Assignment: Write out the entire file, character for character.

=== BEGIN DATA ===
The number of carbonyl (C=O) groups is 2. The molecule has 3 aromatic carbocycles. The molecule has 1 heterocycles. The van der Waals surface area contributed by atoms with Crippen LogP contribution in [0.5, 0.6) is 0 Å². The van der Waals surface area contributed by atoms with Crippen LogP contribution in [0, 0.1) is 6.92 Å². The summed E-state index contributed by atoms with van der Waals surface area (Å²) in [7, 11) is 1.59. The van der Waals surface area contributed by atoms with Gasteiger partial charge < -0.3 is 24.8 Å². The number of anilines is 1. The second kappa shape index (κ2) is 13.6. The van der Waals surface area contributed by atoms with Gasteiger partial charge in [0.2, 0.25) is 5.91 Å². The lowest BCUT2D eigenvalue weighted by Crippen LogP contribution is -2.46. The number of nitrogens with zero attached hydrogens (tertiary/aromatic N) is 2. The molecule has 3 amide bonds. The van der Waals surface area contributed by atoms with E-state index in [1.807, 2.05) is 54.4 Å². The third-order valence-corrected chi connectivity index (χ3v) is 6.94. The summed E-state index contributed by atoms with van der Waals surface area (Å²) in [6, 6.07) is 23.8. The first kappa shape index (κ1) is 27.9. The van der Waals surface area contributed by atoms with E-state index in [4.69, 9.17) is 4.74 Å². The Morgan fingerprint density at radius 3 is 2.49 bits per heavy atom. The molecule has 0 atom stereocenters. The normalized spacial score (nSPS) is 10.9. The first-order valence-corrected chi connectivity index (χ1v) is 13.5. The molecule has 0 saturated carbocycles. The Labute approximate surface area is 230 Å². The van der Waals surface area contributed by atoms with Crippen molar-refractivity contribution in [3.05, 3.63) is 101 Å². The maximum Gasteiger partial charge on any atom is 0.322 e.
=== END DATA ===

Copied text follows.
The number of carbonyl (C=O) groups is 2. The molecule has 3 aromatic carbocycles. The molecule has 1 heterocycles. The van der Waals surface area contributed by atoms with Crippen LogP contribution in [0.5, 0.6) is 0 Å². The van der Waals surface area contributed by atoms with Crippen LogP contribution in [0, 0.1) is 6.92 Å². The summed E-state index contributed by atoms with van der Waals surface area (Å²) in [7, 11) is 1.59. The van der Waals surface area contributed by atoms with Gasteiger partial charge < -0.3 is 24.8 Å². The number of anilines is 1. The second kappa shape index (κ2) is 13.6. The van der Waals surface area contributed by atoms with Gasteiger partial charge in [0.2, 0.25) is 5.91 Å². The lowest BCUT2D eigenvalue weighted by Crippen LogP contribution is -2.46. The number of nitrogens with zero attached hydrogens (tertiary/aromatic N) is 2. The molecule has 3 amide bonds. The van der Waals surface area contributed by atoms with E-state index in [1.807, 2.05) is 54.4 Å². The third-order valence-corrected chi connectivity index (χ3v) is 6.94. The summed E-state index contributed by atoms with van der Waals surface area (Å²) in [6, 6.07) is 23.8. The first kappa shape index (κ1) is 27.9. The van der Waals surface area contributed by atoms with E-state index in [4.69, 9.17) is 4.74 Å². The Morgan fingerprint density at radius 3 is 2.49 bits per heavy atom. The molecule has 0 atom stereocenters. The normalized spacial score (nSPS) is 10.9. The first-order valence-corrected chi connectivity index (χ1v) is 13.5. The molecule has 0 saturated carbocycles. The Labute approximate surface area is 230 Å². The van der Waals surface area contributed by atoms with Crippen molar-refractivity contribution in [3.05, 3.63) is 101 Å². The maximum Gasteiger partial charge on any atom is 0.322 e.